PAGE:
That’s a problem, I don’t disagree. We need to change how we examine personhood in the legal sense. It is currently discriminatory towards those who for political reasons are considered non-entities and live undocumented lives. It denies the reality of hybrid identities and dual identities. It reduces humanity to numbers. That’s a problem. We definitely need to find a way to guarantee human rights to all, regardless of locale.

            Don’t assume that my desire to optimize the current system and work in a national context means that I do not see the problem of statehood. But it’s the context we are working within right now, today. Pretending that Canada isn’t an entity and that UBC is completely separate from that is being completely blind to feasibility.

            Also, to address your point about all-white, all-male organizations: no. Citizenship is a necessary function for local and global politics. It can be racist, it can be gendered (and it was until recently), it can be exclusive, and those are all wrong. But it is a logical leap to compare geographically focused self-rule with the patriarchy or whiteness, as institutions. They have hierarchical similarities, but they are not the same.

          • Jesse

            “have immediate responsibilities to the communities and systems that support them and make their existence possible.”

            UBC is LITERALLY justifying this increase as a ‘need’ for their existence. International students make this university’s existence possible.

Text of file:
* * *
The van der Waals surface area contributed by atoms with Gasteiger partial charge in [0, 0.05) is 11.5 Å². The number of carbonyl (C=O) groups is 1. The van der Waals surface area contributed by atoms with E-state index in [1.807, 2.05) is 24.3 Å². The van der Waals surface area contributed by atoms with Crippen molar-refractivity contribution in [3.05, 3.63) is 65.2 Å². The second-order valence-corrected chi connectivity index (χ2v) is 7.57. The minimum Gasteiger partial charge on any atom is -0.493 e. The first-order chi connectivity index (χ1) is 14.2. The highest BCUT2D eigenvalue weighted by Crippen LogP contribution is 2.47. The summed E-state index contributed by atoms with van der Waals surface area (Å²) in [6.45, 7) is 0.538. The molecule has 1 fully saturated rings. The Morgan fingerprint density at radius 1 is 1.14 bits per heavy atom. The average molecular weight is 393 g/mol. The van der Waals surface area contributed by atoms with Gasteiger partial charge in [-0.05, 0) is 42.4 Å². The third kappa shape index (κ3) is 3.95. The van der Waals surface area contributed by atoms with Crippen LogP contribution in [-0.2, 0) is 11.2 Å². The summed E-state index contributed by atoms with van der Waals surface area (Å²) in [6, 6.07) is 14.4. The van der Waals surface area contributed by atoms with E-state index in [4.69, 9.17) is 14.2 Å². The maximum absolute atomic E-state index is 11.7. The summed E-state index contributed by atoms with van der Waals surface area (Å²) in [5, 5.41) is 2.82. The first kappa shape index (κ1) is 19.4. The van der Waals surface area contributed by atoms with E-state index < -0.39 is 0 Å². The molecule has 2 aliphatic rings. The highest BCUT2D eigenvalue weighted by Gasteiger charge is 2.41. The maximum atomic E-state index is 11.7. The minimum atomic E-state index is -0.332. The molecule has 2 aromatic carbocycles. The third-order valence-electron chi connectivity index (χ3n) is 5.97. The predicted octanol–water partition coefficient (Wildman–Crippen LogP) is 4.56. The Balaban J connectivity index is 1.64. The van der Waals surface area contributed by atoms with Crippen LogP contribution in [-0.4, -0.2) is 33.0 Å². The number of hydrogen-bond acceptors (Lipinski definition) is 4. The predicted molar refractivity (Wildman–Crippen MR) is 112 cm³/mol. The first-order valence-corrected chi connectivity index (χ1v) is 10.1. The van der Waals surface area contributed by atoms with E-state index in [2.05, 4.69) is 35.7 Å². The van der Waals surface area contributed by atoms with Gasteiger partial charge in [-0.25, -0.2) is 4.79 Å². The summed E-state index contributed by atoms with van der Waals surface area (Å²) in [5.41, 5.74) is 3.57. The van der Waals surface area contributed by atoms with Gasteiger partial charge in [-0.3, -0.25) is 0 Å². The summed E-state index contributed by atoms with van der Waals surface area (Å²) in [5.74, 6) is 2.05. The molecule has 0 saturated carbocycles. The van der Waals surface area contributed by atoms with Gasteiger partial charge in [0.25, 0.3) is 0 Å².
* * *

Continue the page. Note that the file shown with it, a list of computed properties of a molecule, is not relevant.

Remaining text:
Or at least their profit margins.

            “You’ve also basically accused me of being classist, racist, and a proponent of colonialism because my approach to fixing these problems is different than yours.”

            No, folks are calling you out on being classist, racist and a proponent of colonialism because your approach to fixing these problems IS classist, racist and colonialist.

            There’s so much going on here. I think our understandings of what the university is are fundamentally different. Like “pursuit of the goals it sets” – you realize this is $$$, right? so you’ve basically said that “However, [charging more money] is a reasonable tool for [getting more money].”

          • Margareta Daisy Dovgal

            Education and running a major institution isn’t free. It costs money to make it happen. We need to make money to provide services. That’s the reasoning.

    • Ivan Leonce

      Margareta Daisy Dovgal … Aren’t you our Equity Commissioner?

      “Considering that there are many students who can afford that kind of increase (particularly since with the increase we’d still be on par with other Canadian universities), UBC is well within it’s rights to adjust the kind of market it aims to attract.”

      Whaaaaat?

      Even if it’s true that many students can afford this.. since when is it okay to cater to the needs of the many at the expense of the minority?

      Also, you’re touting a border-imperialist-colonial-state worth of privilege with that international student argument…
      I’m not even going to get into the argument around UBC’s global responsibility, but what of the indigenous students over in the US who are considered international students by Canadian law when their nation was divided by the US-Candian border? What is UBC’s responsibility to them?